Noel Crouch

Noel Valentine Crouch

Noel Crouch was born in Katanning on 23 September, 1947, the youngest son of Valentine Severn Crouch and May Crouch and brother to Dorothy, James and Valerie. He served his country in Vietnam where he was killed in action on 21 May, 1970. He left behind his new bride, Olive (nee Landers).

noel crouch
Private Noel Valentine Crouch

Noel Crouch

Rank                                      Private
Unit                                       7th Battalion, Royal Australian Regiment
Service                                  Australian Army
Conflict/Operation              Vietnam, 1962-1975
Date of Death                      21 May 1970, aged 22
Place of Death                     South Vietnam, Vietnam
Cause of Fate                       Killed in action
Buried                                   Katanning Cemetery
Medals                                 AASM / Vietnam Campaign Medal / ADM / ANSM / South Vietnam Star

5716239 – Private Noel Valentine Crouch was born in Katanning, West Australia, on the 23rd September 1947. He was a 14th intake National Serviceman.

Private Noel Crouch ‘marched in’ to 7RAR’s Finschhafen Lines at Holsworthy around mid January of 1969. Fresh from Christmas leave which had followed recruit training he was about to commence Corps training within 7RAR, followed by specialty training and training exercises, Canungra and then overseas service in Vietnam. He served in Vietnam with the 7th Battalion, The Royal Australian Regiment, from the 16th February 1970 until his death on the 21st May 1970.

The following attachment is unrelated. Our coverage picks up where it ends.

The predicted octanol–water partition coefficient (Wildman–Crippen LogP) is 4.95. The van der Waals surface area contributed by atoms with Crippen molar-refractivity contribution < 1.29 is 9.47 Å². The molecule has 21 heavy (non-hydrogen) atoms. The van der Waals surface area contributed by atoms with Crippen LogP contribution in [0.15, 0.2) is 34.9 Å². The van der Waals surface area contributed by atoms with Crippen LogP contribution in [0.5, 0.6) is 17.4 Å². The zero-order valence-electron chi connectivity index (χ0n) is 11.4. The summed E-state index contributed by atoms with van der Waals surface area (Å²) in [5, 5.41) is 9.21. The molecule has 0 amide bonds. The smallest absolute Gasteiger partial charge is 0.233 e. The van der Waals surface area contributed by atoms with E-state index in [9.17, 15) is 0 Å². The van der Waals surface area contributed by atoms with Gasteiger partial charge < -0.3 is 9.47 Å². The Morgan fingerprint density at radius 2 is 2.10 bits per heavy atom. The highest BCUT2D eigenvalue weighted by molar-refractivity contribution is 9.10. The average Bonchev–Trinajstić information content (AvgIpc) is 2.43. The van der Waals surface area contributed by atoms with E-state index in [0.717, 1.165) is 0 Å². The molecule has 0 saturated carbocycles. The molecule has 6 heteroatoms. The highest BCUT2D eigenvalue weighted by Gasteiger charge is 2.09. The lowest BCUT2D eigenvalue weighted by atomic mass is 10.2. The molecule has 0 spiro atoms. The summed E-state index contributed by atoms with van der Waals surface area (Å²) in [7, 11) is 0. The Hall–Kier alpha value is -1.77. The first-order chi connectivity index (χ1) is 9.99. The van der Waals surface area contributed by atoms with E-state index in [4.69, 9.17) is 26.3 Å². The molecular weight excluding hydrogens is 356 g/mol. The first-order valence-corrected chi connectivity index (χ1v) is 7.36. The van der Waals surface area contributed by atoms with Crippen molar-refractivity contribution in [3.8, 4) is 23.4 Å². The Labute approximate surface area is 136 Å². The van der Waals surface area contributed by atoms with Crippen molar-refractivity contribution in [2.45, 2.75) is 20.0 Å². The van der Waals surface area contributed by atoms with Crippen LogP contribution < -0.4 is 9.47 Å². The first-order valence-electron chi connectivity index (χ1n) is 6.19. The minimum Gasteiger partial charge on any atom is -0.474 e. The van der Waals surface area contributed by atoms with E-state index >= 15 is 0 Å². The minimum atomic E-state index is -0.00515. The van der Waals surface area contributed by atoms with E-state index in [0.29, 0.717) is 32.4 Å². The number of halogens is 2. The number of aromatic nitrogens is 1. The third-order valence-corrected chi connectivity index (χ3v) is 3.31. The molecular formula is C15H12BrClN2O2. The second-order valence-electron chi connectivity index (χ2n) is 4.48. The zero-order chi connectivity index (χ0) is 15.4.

“We were lucky people as we were all in some way wounded, some seriously. In many respects we were extra lucky, as when we assaulted the position we were confronted by bunkers which we didn’t use for cover for some reason, because of a sixth sense. I have since reasoned that we didn’t use them because they were unoccupied by the VC. We found later that these bunkers were rigged with trip wires and instantaneous grenades”.

The Australian force withdrew to evacuate its casualties. As this was occurring, 3 platoon and A Company Headquarters, led by Major Chris Thomson, were moved by armoured personnel carriers from the Horseshoe to the contact area. When they arrived, Major Thomson called for helicopter gunship support.

Three Australian Bushranger helicopters pinned down the estimated 50 man Viet Cong force in bunkers within 100m of the company until the A Company group re–assaulted the position. During the battle the Hoi Chanh shouted out to his mates in the bunkers, waited for them to appear and very happily blazed away at them. The entire position was secured by 1600 hours. The enemy casualties were five killed and three prisoners of war. A large quantity of food, documents and stores were captured.

A Company suffered one soldier, Private Noel Crouch, killed in action. When Corporal Powell saw that Private Crouch had been killed, in a retaliatory act of bravery, he charged the bunkers and was wounded himself. There were twelve Australian soldiers wounded in this action.

Information from Find a Grave Memorial

noel crouch     noel crouch     noel crouch

noel crouch7th Battalion, Royal Australian Regiment

Battalion nick-name        The Pigs; Porky’s People; The Pig Battalion